What is the turnover time of metabolites?


Figure 1: The turnover time is defined through the ratio of the pool size to the flux. In steady state the flux is equal to the formation rate which also equals the usage rate.

Fast cellular growth rates are associated with proportionally higher utilization rates (fluxes) of precursor metabolites. At the same time the concentrations of intermediate metabolites need to be kept at levels not exceeding a few mM, to avoid problems ranging from osmotic pressure imbalance to non-specific cross reactivity. Achieving these two aims, namely high fluxes at low intermediate concentrations, implies a quick turnover time of the metabolite pool. The turnover time concept is schematically shown in Figure 1 and is defined to be the mean time over which the pool of a given metabolite will be replaced due to the rates of production and utilization (which are equal in steady state). Indeed for many key metabolites of central carbon metabolism the turnover time is on the order of a second as shown in Figure 2 and Table 1 for the case of the model plant Arabidopsis Thaliana (BNID 107358). Similarly, in E. coli, the pools of most amino acids were shown to turnover in less than a minute (BNID 101622). The subsecond turnover times in Arabidopsis manifest in the startling finding that when aiming to perform a metabolomics experiment that measures the concentration of metabolites, if the researcher briefly passes a hand over the light source when heading to throw the plant into the liquid nitrogen, the result will already be different for Calvin-Benson cycle metabolites than if the researcher was careful not to block the light.


Figure 2: turnover time of metabolite pools in Arabidopsis leaf cell.

Table 1. Metabolite turnover times in an Arabidopsis circular arrangement of leaves (rosette) were measured by mass spectrometry. Turnover times for metabolites in the Calvin cycle, and starch and sucrose synthesis, under light and 485 ppm CO2 were calculated. Adapted from Arrivault et al., Plant J., 2009. Data for E. coli and S. cerevisiae are from BNID 109701.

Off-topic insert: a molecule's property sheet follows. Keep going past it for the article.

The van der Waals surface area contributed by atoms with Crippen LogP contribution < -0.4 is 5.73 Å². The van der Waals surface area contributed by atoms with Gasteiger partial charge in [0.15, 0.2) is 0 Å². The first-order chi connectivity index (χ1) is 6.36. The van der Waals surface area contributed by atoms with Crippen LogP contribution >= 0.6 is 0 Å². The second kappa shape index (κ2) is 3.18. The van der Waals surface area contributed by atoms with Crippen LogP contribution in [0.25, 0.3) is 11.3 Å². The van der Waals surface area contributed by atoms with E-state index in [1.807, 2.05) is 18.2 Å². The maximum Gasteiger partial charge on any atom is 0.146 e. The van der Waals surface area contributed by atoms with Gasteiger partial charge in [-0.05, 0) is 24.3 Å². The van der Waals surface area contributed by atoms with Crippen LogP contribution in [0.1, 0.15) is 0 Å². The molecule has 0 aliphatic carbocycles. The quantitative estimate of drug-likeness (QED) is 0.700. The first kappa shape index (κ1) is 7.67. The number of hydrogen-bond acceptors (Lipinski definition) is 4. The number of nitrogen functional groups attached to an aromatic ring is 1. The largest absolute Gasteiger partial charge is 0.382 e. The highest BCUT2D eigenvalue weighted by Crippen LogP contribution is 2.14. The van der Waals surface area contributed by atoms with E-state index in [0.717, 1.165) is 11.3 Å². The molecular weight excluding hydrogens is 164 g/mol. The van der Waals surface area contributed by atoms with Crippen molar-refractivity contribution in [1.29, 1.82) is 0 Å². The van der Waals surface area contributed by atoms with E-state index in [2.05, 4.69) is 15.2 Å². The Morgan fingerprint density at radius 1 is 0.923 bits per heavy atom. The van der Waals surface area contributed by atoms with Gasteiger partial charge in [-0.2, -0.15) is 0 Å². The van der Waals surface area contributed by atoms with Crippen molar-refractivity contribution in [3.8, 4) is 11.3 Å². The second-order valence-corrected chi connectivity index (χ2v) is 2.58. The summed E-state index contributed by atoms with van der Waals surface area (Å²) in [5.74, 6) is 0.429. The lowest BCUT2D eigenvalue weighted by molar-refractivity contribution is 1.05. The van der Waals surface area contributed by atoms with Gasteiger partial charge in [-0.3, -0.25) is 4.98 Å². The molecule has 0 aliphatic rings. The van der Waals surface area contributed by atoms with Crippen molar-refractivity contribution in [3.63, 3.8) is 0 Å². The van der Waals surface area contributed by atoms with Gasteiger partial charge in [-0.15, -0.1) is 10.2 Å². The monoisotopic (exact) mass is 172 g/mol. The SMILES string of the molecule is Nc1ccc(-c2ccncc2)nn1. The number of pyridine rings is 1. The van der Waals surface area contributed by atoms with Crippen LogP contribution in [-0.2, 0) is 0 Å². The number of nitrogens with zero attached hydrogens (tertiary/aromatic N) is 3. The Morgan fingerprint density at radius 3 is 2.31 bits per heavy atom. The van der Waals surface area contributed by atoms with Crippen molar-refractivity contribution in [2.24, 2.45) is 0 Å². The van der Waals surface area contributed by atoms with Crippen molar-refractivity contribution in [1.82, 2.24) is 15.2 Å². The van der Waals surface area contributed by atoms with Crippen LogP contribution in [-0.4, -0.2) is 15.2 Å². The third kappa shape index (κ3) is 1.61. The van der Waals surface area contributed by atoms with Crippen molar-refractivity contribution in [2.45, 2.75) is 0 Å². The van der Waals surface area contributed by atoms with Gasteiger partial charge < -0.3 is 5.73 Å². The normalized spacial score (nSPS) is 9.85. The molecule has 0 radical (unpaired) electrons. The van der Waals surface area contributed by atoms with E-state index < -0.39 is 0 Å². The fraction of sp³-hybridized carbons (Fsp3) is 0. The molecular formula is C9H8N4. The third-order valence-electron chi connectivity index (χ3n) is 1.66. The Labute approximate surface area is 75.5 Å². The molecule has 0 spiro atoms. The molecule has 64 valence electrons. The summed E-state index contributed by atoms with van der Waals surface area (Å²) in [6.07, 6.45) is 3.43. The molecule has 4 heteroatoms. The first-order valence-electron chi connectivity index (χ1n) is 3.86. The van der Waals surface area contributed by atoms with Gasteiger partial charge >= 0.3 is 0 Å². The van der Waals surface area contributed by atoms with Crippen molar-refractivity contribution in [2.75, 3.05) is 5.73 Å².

Protein synthesis provides another example of fast turnover, where a high rate of polymerization of monomeric amino acids takes place mediated by shuttling by tRNAs. Yet, the total number of tRNAs is limited. In E. coli growing with a doubling time of 40 minutes the total number of tRNAs is estimated at ≈200,000 copies per cell (BNID 100066). Given that there are about 30,000 ribosomes (BNID 102015) each working at a rate of polymerization of ≈20 aa per second (BNID 100059) the average turnover time is about 200,000/(20 s-1 x 30,000)≈1/3 of a second. This is the time frame between loading an amino acid onto the tRNA through tRNA synthetase, binding of that tRNA within a ribosome where the amino acid is released and forms the peptide bond, and the replenishment of that tRNA by the loading of a new amino acid. Though this estimate has been carried out in less than one paragraph, careful experiments to actually obtain precise measurements were much harder.   Using radioactive pulse-labeling the numbers from the estimate above were confirmed, resulting in  a range of turnover times between 0.1-1 second (BNID 105275) for the turnover of the tRNA pool. In budding yeast the corresponding numbers are about 2 million tRNAs (BNID 108197), 200,000 ribosomes (BNID 100267, 108197) and a polymerization rate of ≈10 aa per second (BNID 107785, 107871) resulting yet  again at a turnover time of about 1 s.  As an aside, we note that the ratio of total tRNA per ribosome tends to be about 10 to 1.

The variety of surprising numbers for turnover times offered throughout this vignette paint a vibrant picture of the chemical hustle and bustle taking place within cells.  Though many of our structural descriptions of biology offer a static picture of the molecules of the cell, we see here that whether talking about the molecular components of central metabolic pathways or key players in the central dogma such as the tRNAs that make protein synthesis possible, these molecules often are transitioning between different states literally in the blink of an eye (taking about 0.1-0.4 s, BNID 100706).